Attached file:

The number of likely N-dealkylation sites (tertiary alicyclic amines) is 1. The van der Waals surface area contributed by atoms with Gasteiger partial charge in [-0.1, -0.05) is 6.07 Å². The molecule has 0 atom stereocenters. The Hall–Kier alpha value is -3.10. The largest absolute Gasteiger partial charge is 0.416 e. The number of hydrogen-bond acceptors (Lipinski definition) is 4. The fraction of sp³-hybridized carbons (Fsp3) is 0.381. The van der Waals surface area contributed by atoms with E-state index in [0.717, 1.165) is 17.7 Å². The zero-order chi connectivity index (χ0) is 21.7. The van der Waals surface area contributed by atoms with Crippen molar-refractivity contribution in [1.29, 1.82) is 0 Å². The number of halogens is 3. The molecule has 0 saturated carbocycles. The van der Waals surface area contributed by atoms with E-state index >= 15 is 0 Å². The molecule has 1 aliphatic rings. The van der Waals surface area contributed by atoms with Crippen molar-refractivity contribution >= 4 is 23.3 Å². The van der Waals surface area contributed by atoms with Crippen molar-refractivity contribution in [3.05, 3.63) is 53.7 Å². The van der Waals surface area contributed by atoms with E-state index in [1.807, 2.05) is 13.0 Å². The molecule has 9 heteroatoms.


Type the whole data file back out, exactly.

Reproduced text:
The number of likely N-dealkylation sites (tertiary alicyclic amines) is 1. The van der Waals surface area contributed by atoms with Gasteiger partial charge in [-0.1, -0.05) is 6.07 Å². The molecule has 0 atom stereocenters. The Hall–Kier alpha value is -3.10. The largest absolute Gasteiger partial charge is 0.416 e. The number of hydrogen-bond acceptors (Lipinski definition) is 4. The fraction of sp³-hybridized carbons (Fsp3) is 0.381. The van der Waals surface area contributed by atoms with E-state index in [0.717, 1.165) is 17.7 Å². The zero-order chi connectivity index (χ0) is 21.7. The van der Waals surface area contributed by atoms with Crippen molar-refractivity contribution in [1.29, 1.82) is 0 Å². The number of halogens is 3. The molecule has 0 saturated carbocycles. The van der Waals surface area contributed by atoms with E-state index >= 15 is 0 Å². The molecule has 1 aliphatic rings. The van der Waals surface area contributed by atoms with Crippen molar-refractivity contribution >= 4 is 23.3 Å². The van der Waals surface area contributed by atoms with Crippen molar-refractivity contribution in [3.05, 3.63) is 53.7 Å². The van der Waals surface area contributed by atoms with E-state index in [1.807, 2.05) is 13.0 Å². The molecule has 9 heteroatoms.